Gael-Sylvia: In order to use the power of the pen and address things that affect African Americans. I’m just going to have to call it the way I see it. This moment in time is unlike any other moment in time. It’s not one of those kumbaya moments. This is not the same conversation, nor should it be.
The opportunity for writers, especially Caucasian or non-African American writers to use their voice authentically, genuinely, they have to be willing to write about the tough parts of the conversation.
It could be,
Lisa: These questions go deep. I’m hearing you say that before we can write about it, we need to go deep inside, essentially have a tough conversation with oneself, to explore what’s there.
Gael-Sylvia: It’s a mindset, not just a cultural color list. Non-Black people need to choose to change by pausing to reflect, redirect and correct behaviors within the environments of their own communities.
We had lived almost three years in a new city and predominately Caucasian community. One snowy morning I saw two neighbors walking by just as I was leaving for a morning walk.
Although I was joking with my son, I exaggerated a real heart desire of the time: I pretended to be running to catch up to them softly yelling, “Hello! Hello! May I be your friend? May I get to know you?!”
The poignant point of that memory is that they saw me all those years and always walked by as if they never saw me. I was never invited to get to know them and that was the takeaway even when they periodically would wave and say good morning. It is most often my responsibility to make the first move and show that I am friendly and able to put others at ease. The current events reaffirm how exhausting this is, especially for our Black men.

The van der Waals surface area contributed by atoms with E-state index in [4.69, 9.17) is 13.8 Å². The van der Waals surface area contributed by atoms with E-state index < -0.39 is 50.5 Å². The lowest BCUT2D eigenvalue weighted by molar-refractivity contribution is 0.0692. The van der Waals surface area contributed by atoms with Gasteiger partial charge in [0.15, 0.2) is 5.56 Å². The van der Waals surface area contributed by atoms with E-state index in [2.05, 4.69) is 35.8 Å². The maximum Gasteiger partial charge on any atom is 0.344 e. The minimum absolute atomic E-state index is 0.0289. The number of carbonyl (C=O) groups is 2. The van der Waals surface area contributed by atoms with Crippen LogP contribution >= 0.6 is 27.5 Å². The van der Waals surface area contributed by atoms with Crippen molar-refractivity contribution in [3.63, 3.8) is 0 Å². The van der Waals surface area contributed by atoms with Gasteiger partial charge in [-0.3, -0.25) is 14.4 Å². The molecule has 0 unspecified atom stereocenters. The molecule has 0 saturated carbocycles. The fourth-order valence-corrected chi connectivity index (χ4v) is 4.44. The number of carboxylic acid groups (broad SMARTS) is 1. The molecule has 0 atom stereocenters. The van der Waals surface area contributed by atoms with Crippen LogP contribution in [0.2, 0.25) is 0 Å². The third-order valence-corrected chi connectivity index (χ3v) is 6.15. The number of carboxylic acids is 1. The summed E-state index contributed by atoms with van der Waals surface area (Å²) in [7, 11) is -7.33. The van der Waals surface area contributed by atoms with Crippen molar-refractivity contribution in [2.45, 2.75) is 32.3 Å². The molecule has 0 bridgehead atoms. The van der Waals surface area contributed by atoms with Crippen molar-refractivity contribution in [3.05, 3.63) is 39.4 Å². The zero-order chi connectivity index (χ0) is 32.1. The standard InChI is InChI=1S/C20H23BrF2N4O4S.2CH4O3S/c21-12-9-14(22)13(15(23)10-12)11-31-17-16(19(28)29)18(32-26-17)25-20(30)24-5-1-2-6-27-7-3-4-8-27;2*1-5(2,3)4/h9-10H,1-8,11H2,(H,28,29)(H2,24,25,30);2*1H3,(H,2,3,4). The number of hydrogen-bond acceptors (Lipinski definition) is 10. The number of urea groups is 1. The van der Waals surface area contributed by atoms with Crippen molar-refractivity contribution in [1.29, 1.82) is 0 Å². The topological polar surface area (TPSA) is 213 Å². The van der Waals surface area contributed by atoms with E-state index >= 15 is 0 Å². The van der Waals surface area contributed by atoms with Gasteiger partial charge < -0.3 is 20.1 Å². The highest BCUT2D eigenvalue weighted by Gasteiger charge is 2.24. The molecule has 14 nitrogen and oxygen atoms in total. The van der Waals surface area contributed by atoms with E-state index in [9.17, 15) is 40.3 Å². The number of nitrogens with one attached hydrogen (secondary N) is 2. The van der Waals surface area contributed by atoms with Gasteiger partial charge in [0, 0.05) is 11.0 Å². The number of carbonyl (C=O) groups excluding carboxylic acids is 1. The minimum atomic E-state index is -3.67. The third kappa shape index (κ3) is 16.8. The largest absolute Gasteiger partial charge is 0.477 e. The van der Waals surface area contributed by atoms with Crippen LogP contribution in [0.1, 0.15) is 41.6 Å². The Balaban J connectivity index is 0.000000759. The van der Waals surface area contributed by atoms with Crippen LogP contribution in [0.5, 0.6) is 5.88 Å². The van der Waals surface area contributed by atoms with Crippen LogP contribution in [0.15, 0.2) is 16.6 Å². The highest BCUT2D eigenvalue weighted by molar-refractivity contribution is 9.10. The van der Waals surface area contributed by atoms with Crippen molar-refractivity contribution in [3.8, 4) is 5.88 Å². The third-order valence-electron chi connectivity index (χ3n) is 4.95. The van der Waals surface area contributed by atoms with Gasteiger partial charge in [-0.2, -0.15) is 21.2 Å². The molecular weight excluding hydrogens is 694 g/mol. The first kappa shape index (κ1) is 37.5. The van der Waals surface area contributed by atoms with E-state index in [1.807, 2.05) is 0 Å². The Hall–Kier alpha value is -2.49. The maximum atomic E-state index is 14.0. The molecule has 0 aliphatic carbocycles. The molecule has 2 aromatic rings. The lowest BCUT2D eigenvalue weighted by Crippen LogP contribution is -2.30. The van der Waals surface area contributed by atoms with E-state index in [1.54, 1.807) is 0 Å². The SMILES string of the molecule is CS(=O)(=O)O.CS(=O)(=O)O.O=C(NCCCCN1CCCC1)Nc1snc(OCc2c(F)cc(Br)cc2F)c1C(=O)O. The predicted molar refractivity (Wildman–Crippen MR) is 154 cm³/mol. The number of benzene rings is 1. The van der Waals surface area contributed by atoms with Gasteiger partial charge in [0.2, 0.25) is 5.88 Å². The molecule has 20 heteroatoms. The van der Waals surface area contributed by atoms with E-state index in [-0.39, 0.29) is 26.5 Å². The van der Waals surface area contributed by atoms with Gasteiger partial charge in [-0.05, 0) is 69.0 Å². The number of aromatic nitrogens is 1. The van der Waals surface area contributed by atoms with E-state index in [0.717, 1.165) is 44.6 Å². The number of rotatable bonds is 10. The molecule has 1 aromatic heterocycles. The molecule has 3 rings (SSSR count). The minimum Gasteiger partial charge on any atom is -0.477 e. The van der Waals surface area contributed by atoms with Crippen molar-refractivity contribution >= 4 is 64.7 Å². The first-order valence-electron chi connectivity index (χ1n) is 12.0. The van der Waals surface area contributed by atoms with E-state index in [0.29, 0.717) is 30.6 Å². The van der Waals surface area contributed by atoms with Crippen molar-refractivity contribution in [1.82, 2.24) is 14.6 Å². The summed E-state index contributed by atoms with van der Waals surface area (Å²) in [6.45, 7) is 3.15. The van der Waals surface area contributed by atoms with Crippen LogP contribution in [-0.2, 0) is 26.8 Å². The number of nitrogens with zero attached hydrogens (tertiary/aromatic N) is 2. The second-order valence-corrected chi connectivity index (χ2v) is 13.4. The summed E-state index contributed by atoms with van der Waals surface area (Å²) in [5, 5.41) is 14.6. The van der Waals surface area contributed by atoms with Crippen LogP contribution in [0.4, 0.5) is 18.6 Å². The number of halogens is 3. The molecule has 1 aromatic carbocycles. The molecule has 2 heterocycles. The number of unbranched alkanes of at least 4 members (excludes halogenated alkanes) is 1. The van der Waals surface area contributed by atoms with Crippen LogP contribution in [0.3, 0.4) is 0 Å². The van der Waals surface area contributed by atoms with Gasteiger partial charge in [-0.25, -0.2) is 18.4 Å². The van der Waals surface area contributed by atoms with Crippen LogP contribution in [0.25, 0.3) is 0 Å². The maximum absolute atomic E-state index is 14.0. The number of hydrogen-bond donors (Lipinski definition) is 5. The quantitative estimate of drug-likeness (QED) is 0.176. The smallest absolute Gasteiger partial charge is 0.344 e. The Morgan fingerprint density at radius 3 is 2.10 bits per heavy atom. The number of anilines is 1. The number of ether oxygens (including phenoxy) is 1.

Right now may not be the sincerest time to reach out, but this is a prime opportunity to get to know the workings of your heart and mind. Doing that internal work now will result in future relationships that are genuinely accepting and mutually beneficial.
I see most of the same people every morning. I say good morning. For more than nine years not one of them says anything. They even walk their dog on the sidewalk …so I have to walk in the street.
I’m through with that. Now everybody says good morning. Everybody is suddenly friendly to me and my husband. They don’t cut me off in the crosswalk. Now everybody waits for me to completely cross the intersection before completing their turn. It’s a trip.